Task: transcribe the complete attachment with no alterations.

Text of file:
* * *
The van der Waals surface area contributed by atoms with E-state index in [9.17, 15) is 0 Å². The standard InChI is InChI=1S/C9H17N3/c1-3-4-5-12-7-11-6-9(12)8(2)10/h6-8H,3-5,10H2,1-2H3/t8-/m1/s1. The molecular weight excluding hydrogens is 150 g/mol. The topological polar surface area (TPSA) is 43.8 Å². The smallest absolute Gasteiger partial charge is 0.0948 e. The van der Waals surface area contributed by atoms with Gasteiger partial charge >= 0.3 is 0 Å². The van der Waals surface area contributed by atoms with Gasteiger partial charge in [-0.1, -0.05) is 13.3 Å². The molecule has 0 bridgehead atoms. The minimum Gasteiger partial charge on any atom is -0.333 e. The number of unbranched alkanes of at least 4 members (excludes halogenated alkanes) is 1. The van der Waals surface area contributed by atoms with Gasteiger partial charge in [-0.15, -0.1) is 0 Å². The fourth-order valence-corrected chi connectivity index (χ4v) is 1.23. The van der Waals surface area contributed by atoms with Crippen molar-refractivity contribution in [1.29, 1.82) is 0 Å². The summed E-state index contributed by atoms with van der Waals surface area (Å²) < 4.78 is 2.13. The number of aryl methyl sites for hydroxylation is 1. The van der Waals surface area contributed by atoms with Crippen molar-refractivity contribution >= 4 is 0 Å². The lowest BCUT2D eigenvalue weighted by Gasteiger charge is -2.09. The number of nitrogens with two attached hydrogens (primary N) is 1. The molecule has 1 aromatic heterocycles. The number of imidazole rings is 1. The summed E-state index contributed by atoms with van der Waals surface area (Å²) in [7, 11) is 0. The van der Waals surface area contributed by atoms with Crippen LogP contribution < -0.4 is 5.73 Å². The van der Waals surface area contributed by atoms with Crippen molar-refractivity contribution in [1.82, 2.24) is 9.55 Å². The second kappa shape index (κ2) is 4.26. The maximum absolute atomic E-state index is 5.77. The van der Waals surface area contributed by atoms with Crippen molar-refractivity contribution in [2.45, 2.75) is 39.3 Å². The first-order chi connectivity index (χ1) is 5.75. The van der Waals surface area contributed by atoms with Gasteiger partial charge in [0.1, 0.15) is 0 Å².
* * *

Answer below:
The van der Waals surface area contributed by atoms with E-state index in [9.17, 15) is 0 Å². The standard InChI is InChI=1S/C9H17N3/c1-3-4-5-12-7-11-6-9(12)8(2)10/h6-8H,3-5,10H2,1-2H3/t8-/m1/s1. The molecular weight excluding hydrogens is 150 g/mol. The topological polar surface area (TPSA) is 43.8 Å². The smallest absolute Gasteiger partial charge is 0.0948 e. The van der Waals surface area contributed by atoms with Gasteiger partial charge >= 0.3 is 0 Å². The van der Waals surface area contributed by atoms with Gasteiger partial charge in [-0.1, -0.05) is 13.3 Å². The molecule has 0 bridgehead atoms. The minimum Gasteiger partial charge on any atom is -0.333 e. The number of unbranched alkanes of at least 4 members (excludes halogenated alkanes) is 1. The van der Waals surface area contributed by atoms with Gasteiger partial charge in [-0.15, -0.1) is 0 Å². The fourth-order valence-corrected chi connectivity index (χ4v) is 1.23. The van der Waals surface area contributed by atoms with Crippen molar-refractivity contribution in [1.29, 1.82) is 0 Å². The summed E-state index contributed by atoms with van der Waals surface area (Å²) < 4.78 is 2.13. The number of aryl methyl sites for hydroxylation is 1. The van der Waals surface area contributed by atoms with Crippen molar-refractivity contribution >= 4 is 0 Å². The lowest BCUT2D eigenvalue weighted by Gasteiger charge is -2.09. The number of nitrogens with two attached hydrogens (primary N) is 1. The molecule has 1 aromatic heterocycles. The number of imidazole rings is 1. The summed E-state index contributed by atoms with van der Waals surface area (Å²) in [7, 11) is 0. The van der Waals surface area contributed by atoms with Crippen LogP contribution < -0.4 is 5.73 Å². The van der Waals surface area contributed by atoms with Crippen molar-refractivity contribution in [1.82, 2.24) is 9.55 Å². The second kappa shape index (κ2) is 4.26. The maximum absolute atomic E-state index is 5.77. The van der Waals surface area contributed by atoms with Crippen molar-refractivity contribution in [2.45, 2.75) is 39.3 Å². The first-order chi connectivity index (χ1) is 5.75. The van der Waals surface area contributed by atoms with Gasteiger partial charge in [0.1, 0.15) is 0 Å².